Each week in 2015, ManMade is sharing our picks for the essential tools we think every creative guy and DIYer needs. We’ve selected useful, long-lasting tools to help you accomplish a variety of projects, solve problems, and live a hands-on lifestyle that allows you to interact with and make the things you use every day.
Sometimes you need to cut paper, sometimes you need to cut wood, and sometimes you need to cut metal. And when that occassion arises, you need a pair of snips.
Also called “tin snips” “metal shears” “aviation snips” and the like, these tools are designed to cut sheet metal, wire mesh and netting, etc, with ease. The classic design – tin snips or tinners snips – have been around for at least two thousand years, and basically resemble a pair of scissors. They’re typically made of carbon steel, and have longer handles and shorter blades to increase leverage.
Modern snips are know as “compound-action snips” or (what I call them) “aviation snips” since they were developed to aid the construction of aircraft. These use “mechanical linkage” to increase your advantage – i.e. easier to cut thicker material without changing the length of the tool.
There’s also “compound offset snips” which turns the angle of the shears, allowing you to keep your hand away from the work, minimizing contact with the sharp edges.
What do you use them for?
Basically, any time you want to cut thin aluminum, copper, brass, or steel. This includes a lot of common household and yardwork tasks, and if you know what they can do, they’ll be the first tool you grab for a variety of jobs.
These are great for cutting straight lines in wire mesh – like chicken wire, gardening barriers, fencing, etc. They also are great for cutting vinyl siding or molding transition strips.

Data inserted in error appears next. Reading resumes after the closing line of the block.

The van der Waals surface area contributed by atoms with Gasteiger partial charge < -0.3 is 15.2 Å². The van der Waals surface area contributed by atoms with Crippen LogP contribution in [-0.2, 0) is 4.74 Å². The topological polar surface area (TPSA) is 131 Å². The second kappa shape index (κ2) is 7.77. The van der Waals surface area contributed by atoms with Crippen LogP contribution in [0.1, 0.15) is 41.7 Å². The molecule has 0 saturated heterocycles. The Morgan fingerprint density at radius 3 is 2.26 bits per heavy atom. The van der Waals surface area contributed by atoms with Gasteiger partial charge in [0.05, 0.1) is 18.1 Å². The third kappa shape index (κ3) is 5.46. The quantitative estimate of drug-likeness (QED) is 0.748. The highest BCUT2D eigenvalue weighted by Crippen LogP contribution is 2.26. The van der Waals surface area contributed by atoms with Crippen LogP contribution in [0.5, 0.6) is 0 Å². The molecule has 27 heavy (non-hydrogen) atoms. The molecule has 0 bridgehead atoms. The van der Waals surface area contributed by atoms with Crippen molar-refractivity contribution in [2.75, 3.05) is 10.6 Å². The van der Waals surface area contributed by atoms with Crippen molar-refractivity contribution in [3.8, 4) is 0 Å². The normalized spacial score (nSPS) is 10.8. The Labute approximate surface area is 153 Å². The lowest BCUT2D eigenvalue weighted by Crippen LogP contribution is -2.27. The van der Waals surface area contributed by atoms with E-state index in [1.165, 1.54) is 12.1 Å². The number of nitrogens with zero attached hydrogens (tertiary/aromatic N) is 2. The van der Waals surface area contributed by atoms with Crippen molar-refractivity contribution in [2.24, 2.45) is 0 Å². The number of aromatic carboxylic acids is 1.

These are also the only tool recommended to cut sheet metal, duct work for HVAC or laundry, or roofing materials such as gutters, spouts, and steel roof. They can cut straight lines or circles for joints.
I also think they’re the single best tool out there for opening thick clamshell-style packaging. Try it, and you’ll never use office scissors or a pocket knife again.
What’s the deal with the colored handles?
There’s a good reason, of course, that you need a three-piece set to accomplish any cutting task. The yellow handled shears are designed to cut straight lines and gentle curves; the green ones will cut straight and clockwise (to the right); and red will cut straight and counter clockwise (to the left). Remember, this comes from the aviation world, and the whole red/left/port & green/right/starboard scheme is standard there. If you have trouble remembering (I always tend to emphasize the Rs and think “Red=Right”), it’s pretty easy to look at the curve of the blades, or you can just write R and L on the handles with a Sharpie.
Which Tin Snips or Aviation Snips are the Best?
Whatever you call them, there’s an industry standard: Wiss. They work, they’ve worked for decades, and can be resharpened to work for many years to come. This is a buy-it-once-buy-it-right kind of tool, so get the good stuff. One of our contributor’s owns the Milwaukee set below, and recommends it highly.
You can buy each pair individually, or as a set. If you start with one, go for the yellow, or if you plan to do duct work, get the green if you’re right-handed and left if you’re left-handed. Any pair will work in either hand, but this is the natural direction you’ll approach curved cuts. But by the time you’re bought two pair, you can get the whole set for basically the same price.